More NFT pain as cyber crooks steal $1.7m in tokens from OpenSea

Fraudsters made another haul on Saturday when they stole 254 NFTs from the platform, including those issued by Decentraland and Bored Ape Yacht Club, according to blockchain security firm PeckShield.

It is thought threat actors exploited a glitch in the Wyvern Protocol, the technology that facilitates peer-to-peer exchange of NFTs, to trick legitimate owners into signing away the rights to their tokens without receiving payment.

The devious nature of the scam meant its victims were duped into putting their own digital signatures on the NFT transfers, essentially falling for a phishing attack. “I checked every transaction,” said one user going by the name of Neso, recently quoted in a report by the Verge. “They all have valid signatures from the people who lost NFTs, so anyone claiming that they didn’t get phished is sadly wrong.”

Confusion over victims and perpetrators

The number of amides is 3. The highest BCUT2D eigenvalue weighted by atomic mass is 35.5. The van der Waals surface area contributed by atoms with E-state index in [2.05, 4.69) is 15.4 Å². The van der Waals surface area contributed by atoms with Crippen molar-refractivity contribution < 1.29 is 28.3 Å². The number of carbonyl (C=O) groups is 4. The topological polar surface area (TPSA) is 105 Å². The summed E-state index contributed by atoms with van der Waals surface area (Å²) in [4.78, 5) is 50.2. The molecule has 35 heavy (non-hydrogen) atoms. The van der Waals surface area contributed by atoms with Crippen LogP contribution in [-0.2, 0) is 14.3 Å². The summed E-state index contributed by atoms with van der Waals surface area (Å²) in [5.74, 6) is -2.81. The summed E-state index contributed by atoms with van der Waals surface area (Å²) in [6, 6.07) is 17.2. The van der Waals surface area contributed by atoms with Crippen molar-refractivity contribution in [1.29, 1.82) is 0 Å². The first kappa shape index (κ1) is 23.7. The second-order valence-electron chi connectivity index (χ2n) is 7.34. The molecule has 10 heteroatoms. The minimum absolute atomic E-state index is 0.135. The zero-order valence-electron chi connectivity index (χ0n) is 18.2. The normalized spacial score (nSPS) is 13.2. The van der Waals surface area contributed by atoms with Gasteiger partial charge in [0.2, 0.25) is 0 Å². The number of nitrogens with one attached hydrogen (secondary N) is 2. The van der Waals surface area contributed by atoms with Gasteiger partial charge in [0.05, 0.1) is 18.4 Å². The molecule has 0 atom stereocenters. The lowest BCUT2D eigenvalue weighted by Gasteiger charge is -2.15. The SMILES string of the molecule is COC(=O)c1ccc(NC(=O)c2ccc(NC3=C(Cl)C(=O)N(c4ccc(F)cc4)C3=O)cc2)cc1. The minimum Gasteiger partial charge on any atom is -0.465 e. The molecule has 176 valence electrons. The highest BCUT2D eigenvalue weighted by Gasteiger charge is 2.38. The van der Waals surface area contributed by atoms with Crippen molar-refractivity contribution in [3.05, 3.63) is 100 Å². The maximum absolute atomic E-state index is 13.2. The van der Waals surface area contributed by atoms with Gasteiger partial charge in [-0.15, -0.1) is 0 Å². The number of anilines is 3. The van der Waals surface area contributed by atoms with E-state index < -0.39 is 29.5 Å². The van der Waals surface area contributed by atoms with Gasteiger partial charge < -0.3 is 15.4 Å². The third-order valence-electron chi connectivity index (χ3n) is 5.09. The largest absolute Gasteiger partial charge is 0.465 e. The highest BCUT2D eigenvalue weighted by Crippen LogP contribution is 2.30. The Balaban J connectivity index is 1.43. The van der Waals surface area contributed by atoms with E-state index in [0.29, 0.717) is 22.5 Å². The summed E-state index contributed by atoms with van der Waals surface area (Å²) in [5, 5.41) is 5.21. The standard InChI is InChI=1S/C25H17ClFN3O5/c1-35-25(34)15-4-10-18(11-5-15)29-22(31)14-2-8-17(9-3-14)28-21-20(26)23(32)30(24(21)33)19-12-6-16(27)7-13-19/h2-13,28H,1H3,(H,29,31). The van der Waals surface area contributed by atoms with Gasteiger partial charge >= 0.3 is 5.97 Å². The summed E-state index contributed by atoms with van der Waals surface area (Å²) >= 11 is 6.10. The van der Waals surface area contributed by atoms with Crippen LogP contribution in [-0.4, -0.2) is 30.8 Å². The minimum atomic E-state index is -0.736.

The thinking behind the attackers’ methodology – including getting victims to sign NFT smart contracts that were only half filled in – and the origins of the attack itself have yet to be fully explained. And, according to a statement it published on Twitter earlier today, OpenSea appears none the wiser at time of writing.

“Our team has been working around the clock to investigate the specific details of this phishing attack,” it said. “While we haven’t yet determined the exact source, we’ve narrowed down the list of impacted individuals to 17, rather than the previously mentioned 32. Our original count included anyone who had interacted with the attacker, rather than those who were victims of the phishing attack.”

An industry under siege

This kind of incident is nothing new for OpenSea, which, though valued at $13 billion and considered an integral part of the blockchain industry, has seen its platform repeatedly raided by scammers using outdated contracts or poisoned tokens – malware disguised as NFTs.

Such problems have been compounded by a shortfall in cybersecurity specialists, who are badly needed to fend off threat actors seeking easy rich pickings from the poorly defended industry.

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